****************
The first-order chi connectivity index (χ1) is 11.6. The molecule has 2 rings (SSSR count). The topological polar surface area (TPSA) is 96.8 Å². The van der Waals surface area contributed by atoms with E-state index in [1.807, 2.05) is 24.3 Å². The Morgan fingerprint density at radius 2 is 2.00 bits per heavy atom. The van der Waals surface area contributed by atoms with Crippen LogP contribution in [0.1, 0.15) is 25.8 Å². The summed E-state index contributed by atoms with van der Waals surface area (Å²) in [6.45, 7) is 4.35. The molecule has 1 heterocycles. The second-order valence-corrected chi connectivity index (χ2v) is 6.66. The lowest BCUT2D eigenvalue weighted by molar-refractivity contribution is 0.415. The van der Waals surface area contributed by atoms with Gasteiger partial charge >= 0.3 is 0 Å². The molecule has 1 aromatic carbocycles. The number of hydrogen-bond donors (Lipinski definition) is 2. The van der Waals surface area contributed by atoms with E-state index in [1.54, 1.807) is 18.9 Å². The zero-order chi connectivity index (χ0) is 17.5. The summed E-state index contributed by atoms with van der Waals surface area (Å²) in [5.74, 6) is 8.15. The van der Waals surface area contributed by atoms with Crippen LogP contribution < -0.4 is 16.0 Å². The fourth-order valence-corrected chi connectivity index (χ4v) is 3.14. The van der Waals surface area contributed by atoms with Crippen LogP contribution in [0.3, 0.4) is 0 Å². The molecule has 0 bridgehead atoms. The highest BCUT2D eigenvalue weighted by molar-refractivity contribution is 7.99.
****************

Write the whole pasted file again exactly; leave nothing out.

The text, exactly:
The first-order chi connectivity index (χ1) is 11.6. The molecule has 2 rings (SSSR count). The topological polar surface area (TPSA) is 96.8 Å². The van der Waals surface area contributed by atoms with E-state index in [1.807, 2.05) is 24.3 Å². The Morgan fingerprint density at radius 2 is 2.00 bits per heavy atom. The van der Waals surface area contributed by atoms with Crippen LogP contribution in [0.1, 0.15) is 25.8 Å². The summed E-state index contributed by atoms with van der Waals surface area (Å²) in [6.45, 7) is 4.35. The molecule has 1 heterocycles. The second-order valence-corrected chi connectivity index (χ2v) is 6.66. The lowest BCUT2D eigenvalue weighted by molar-refractivity contribution is 0.415. The van der Waals surface area contributed by atoms with Gasteiger partial charge >= 0.3 is 0 Å². The molecule has 1 aromatic carbocycles. The number of hydrogen-bond donors (Lipinski definition) is 2. The van der Waals surface area contributed by atoms with E-state index in [1.54, 1.807) is 18.9 Å². The zero-order chi connectivity index (χ0) is 17.5. The summed E-state index contributed by atoms with van der Waals surface area (Å²) in [5.74, 6) is 8.15. The van der Waals surface area contributed by atoms with Crippen LogP contribution < -0.4 is 16.0 Å². The fourth-order valence-corrected chi connectivity index (χ4v) is 3.14. The van der Waals surface area contributed by atoms with Crippen LogP contribution in [0.3, 0.4) is 0 Å². The molecule has 0 bridgehead atoms. The highest BCUT2D eigenvalue weighted by molar-refractivity contribution is 7.99.